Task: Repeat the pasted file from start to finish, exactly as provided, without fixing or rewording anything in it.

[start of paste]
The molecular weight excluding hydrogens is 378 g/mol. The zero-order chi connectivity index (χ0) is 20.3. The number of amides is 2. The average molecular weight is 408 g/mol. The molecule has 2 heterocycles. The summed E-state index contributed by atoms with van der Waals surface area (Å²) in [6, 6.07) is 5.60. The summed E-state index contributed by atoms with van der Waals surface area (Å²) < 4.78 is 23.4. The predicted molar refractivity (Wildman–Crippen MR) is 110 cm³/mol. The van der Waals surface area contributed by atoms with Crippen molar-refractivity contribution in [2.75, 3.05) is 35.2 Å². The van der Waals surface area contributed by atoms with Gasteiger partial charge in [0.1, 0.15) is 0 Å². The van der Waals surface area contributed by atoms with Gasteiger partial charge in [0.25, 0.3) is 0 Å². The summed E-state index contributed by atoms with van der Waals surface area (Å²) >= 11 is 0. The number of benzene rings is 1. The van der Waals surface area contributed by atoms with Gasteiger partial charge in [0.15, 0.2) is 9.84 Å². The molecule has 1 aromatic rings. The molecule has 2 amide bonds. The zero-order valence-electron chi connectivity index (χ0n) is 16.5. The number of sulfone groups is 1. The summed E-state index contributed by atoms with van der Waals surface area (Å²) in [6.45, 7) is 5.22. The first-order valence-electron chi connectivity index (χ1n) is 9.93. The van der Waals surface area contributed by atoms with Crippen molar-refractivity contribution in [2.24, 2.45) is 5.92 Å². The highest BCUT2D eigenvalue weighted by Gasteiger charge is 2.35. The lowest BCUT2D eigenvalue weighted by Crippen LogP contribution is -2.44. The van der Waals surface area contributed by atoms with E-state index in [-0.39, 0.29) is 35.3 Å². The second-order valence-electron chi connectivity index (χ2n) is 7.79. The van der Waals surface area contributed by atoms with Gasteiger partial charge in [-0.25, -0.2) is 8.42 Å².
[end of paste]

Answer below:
The molecular weight excluding hydrogens is 378 g/mol. The zero-order chi connectivity index (χ0) is 20.3. The number of amides is 2. The average molecular weight is 408 g/mol. The molecule has 2 heterocycles. The summed E-state index contributed by atoms with van der Waals surface area (Å²) in [6, 6.07) is 5.60. The summed E-state index contributed by atoms with van der Waals surface area (Å²) < 4.78 is 23.4. The predicted molar refractivity (Wildman–Crippen MR) is 110 cm³/mol. The van der Waals surface area contributed by atoms with Crippen molar-refractivity contribution in [2.75, 3.05) is 35.2 Å². The van der Waals surface area contributed by atoms with Gasteiger partial charge in [0.1, 0.15) is 0 Å². The van der Waals surface area contributed by atoms with Gasteiger partial charge in [0.25, 0.3) is 0 Å². The summed E-state index contributed by atoms with van der Waals surface area (Å²) >= 11 is 0. The number of benzene rings is 1. The van der Waals surface area contributed by atoms with Gasteiger partial charge in [0.15, 0.2) is 9.84 Å². The molecule has 1 aromatic rings. The molecule has 2 amide bonds. The zero-order valence-electron chi connectivity index (χ0n) is 16.5. The number of sulfone groups is 1. The summed E-state index contributed by atoms with van der Waals surface area (Å²) in [6.45, 7) is 5.22. The first-order valence-electron chi connectivity index (χ1n) is 9.93. The van der Waals surface area contributed by atoms with Crippen molar-refractivity contribution in [2.24, 2.45) is 5.92 Å². The highest BCUT2D eigenvalue weighted by Gasteiger charge is 2.35. The lowest BCUT2D eigenvalue weighted by Crippen LogP contribution is -2.44. The van der Waals surface area contributed by atoms with E-state index in [-0.39, 0.29) is 35.3 Å². The second-order valence-electron chi connectivity index (χ2n) is 7.79. The van der Waals surface area contributed by atoms with Gasteiger partial charge in [-0.25, -0.2) is 8.42 Å².